A sea-change is upon the United Kingdom whether some have come to that full realization or not
The relationship between the UK and the rest of the world is beginning to change as the UK exits the European Union. Not only that, but the relationship between the UK and the other Commonwealth countries is changing. And while all of that is occurring, it is also a time of change in the postwar international order.
These changes are coming and we have no ability to stop them. What we do have though, is the ability to choose whether these changes are ultimately negative or positive for Britain.
The days of ‘Win-Lose’ politics are over
When every second country (seemingly) has WMD weapons, suddenly Win-Lose doesn’t work anymore. Do we really want to solve every issue between nations with nuclear weapons? Because eventually, that’s what it will come to.
It’s great if you ‘Win’. But then you ‘Lose’ because the fallout from large nuclear explosions travel around the Earth a few times per season and nuclear particles continue to exist in the environment for decades (some isotopes linger for 20,000 years) and as everyone needs to breathe the air, eventually you will inhale and, well, (do I really have to tell you this?) your lungs will filter the radioactive isotopes out of the air.
The ‘Winners’ of a WMD conflict will also become ‘Losers’ of that conflict within months. It’s nonsensical to consider nuclear war in the 21st-century.
All of which means, that in the final analysis, international hot points must henceforth be solved by the cool hand of diplomacy.
The days of fighting for Market Share are over
More than any other country, fighting for market share no longer makes economic sense for the UK, because every other country/corporation is likewise fighting for market share.
Larger countries with serious export expertise and fully developed and long-term foreign client relationships have a distinct advantage over a born-again United Kingdom re-entering the exporting world. Fighting for market share against far superior marketing superpowers like Germany and China is like paddling upriver in a hurricane, and good luck with that.
Rather than fighting for Britain’s slice of the pie, the UK should be the one country in the world that works to make the pie bigger for everyone! wherever free markets exist.
In that way, whatever global growth occurs will benefit all exporters equally — including Britain’s born-again export economy, because the UK will have as good a chance as any to capture some of that growing pie — as opposed to fighting companies well entrenched in foreign markets and trying to steal tiny percentages of their total market share. See the difference?
“Don’t fight a battle if you don’t gain anything by winning.” — Erwin Rommel
Rommel was right. And to adapt his truth to Britain’s new place in the world, fighting for market share in countries that are already well-served by European and Chinese exporters will gain British exporters very little and could create trade frictions between Britain and the European Union which is still the UK’s largest trading partner in the 21st-century. We don’t want that.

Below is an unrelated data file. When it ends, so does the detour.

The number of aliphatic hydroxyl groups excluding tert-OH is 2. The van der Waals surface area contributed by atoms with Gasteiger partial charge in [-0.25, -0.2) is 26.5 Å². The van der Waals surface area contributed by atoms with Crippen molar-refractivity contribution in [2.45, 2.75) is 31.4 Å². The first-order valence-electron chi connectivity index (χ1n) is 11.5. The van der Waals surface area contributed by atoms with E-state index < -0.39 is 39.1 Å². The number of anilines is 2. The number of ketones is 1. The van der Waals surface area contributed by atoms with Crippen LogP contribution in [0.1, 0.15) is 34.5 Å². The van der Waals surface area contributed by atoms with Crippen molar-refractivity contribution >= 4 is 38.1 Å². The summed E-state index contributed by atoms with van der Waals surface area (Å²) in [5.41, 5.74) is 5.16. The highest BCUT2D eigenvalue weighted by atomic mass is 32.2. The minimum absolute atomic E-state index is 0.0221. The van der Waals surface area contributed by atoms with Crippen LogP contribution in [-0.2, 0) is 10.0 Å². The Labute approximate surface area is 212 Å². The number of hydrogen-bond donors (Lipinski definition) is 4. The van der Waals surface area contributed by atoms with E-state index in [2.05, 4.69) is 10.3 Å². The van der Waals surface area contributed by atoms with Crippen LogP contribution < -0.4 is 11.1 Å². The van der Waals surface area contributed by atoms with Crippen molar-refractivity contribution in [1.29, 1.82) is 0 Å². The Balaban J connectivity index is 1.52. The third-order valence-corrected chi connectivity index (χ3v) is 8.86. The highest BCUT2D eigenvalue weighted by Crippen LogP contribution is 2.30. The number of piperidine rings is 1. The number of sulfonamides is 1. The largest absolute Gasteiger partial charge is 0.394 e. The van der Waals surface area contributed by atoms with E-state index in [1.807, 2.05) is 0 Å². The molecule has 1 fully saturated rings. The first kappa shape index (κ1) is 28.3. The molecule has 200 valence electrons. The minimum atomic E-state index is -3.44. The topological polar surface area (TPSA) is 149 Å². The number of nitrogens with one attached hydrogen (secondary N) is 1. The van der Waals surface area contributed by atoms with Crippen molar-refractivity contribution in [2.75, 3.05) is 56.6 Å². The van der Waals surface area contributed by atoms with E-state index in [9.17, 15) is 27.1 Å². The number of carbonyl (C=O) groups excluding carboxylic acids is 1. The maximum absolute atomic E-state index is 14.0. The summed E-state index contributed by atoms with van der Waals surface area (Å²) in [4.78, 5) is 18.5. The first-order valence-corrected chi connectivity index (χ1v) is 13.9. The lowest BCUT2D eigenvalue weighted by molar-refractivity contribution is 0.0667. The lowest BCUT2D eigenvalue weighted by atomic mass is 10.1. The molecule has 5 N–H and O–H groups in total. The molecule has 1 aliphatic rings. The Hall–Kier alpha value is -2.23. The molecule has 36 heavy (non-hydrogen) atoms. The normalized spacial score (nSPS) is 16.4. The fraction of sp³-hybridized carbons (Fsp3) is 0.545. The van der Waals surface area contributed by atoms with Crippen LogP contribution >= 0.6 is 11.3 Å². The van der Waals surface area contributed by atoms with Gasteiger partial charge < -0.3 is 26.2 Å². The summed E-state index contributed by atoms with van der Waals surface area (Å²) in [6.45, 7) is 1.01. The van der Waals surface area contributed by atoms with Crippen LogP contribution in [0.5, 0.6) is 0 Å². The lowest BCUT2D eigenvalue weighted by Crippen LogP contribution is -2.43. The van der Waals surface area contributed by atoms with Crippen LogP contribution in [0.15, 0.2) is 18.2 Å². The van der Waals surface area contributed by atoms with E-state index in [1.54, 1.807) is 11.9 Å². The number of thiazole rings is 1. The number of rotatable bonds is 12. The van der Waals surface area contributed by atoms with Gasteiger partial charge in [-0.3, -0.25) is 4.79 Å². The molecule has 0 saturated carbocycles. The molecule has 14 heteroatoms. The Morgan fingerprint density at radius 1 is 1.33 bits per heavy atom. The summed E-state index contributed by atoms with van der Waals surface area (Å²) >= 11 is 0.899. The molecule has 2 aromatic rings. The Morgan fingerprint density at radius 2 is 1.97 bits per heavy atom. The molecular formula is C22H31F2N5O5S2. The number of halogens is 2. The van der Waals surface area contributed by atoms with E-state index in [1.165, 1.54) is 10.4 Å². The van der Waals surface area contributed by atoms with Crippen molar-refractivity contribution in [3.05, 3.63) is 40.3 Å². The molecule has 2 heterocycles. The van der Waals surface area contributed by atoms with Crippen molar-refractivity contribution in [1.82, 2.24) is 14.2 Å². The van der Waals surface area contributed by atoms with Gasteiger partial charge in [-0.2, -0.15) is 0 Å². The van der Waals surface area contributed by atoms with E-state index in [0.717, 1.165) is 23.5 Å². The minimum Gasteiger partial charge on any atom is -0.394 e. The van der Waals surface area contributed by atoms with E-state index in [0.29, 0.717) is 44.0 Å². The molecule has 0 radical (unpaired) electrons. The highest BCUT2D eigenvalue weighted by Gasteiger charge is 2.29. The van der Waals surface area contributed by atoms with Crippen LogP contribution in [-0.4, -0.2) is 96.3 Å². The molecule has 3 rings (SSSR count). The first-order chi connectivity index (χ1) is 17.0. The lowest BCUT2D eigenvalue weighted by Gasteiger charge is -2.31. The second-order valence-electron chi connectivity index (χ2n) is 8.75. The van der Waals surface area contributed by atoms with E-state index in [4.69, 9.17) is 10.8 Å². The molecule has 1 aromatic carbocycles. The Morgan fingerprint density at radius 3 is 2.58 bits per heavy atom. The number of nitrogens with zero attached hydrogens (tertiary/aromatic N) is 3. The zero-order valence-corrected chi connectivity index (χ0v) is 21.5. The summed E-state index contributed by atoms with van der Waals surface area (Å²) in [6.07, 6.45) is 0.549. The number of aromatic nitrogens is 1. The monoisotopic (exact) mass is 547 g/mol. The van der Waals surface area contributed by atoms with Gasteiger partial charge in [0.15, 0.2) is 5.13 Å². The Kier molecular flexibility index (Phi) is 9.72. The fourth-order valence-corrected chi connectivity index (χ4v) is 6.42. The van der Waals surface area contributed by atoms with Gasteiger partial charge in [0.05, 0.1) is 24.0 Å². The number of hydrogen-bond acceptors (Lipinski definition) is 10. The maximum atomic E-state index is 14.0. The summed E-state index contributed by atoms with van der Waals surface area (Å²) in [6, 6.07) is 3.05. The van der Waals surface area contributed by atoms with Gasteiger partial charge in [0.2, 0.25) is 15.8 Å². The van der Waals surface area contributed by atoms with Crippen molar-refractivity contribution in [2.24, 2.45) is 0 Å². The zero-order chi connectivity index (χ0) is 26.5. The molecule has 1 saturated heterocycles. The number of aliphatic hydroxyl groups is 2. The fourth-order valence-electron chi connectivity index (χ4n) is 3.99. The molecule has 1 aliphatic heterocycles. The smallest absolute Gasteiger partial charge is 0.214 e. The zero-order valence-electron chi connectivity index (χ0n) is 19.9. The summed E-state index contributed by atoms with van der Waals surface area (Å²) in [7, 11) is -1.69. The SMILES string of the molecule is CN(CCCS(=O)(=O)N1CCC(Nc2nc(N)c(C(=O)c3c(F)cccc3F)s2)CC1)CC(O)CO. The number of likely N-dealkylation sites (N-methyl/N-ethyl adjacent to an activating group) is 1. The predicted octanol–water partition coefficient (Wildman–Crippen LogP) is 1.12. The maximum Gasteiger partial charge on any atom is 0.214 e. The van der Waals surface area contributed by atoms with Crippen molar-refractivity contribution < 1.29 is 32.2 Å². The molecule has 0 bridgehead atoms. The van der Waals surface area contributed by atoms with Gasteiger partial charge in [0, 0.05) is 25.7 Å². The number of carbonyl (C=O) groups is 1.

‘Win-Win and Growing the Market vs. ‘Win-Lose’ and fighting for Market Share
Win-Win political thinking and growing the global market is the best prescription for Britain’s economic future.
Countries with rapidly growing economies like the BRICS countries and many Commonwealth nations are the best places for Britain to concentrate its export efforts. By helping those countries to succeed more than they would have without the UK’s assistance, Britain can grow its export base by selling to people in rapidly growing developing nations enjoying their newfound discretionary income.
It’s all about rising Disposable Income in Developing Nations
The example of India is most poignant, because in that country the average discretionary income of citizens is doubling every five years; All Britain’s leaders must do now, is to work respectfully with Prime Minister Narendra Modi and his ministers to the end that British exports to India are welcome and that Indian exports to the UK are just as welcome. (It helps if both countries aren’t manufacturing and selling the same items, of course) If India sells toasters in both countries then Britain should sell kettles in both countries, if you take my meaning. The less overlap, the better.
A few years from now, when a larger percentage of India’s 1.5 billion population can afford to buy a new car, perhaps Indian companies will offer tuk-tuks, small cars and farm trucks for sale in India and the UK, while the UK sells family sedans and Landrovers in India and the UK.
Any other method of working to each country’s strengths — without stepping on each other’s toes — would also be profitable for companies of both countries. What matters is that whatever method is chosen works for companies in both countries.
With the right approach to rapidly growing countries and some standardized and respectful trade rules, the UK could help to grow the global pie, dramatically increase its own exports, keep good relations with exporting superpowers in Europe, China, and America, and be seen as a ‘White Knight’ to developing nations by playing a pivotal and ongoing role in helping them to build their economies.
That future is so much better than bickering over fractions of market share with other (and economically superior) exporting nations — the very countries that Britain depends upon in many ways.
Here’s to ‘Win-Win’ paradigms and growing the global economic pie; A plan that will work for the United Kingdom more than almost any other country — while preventing harm to Britain’s present and important trade relationships.
John Brian Shannon serves on the Editorial Board at kleef&co. John has contributed to the United Nations Development Program and to corporate blogs. Presently writing about Brexit at: LetterToBritain.com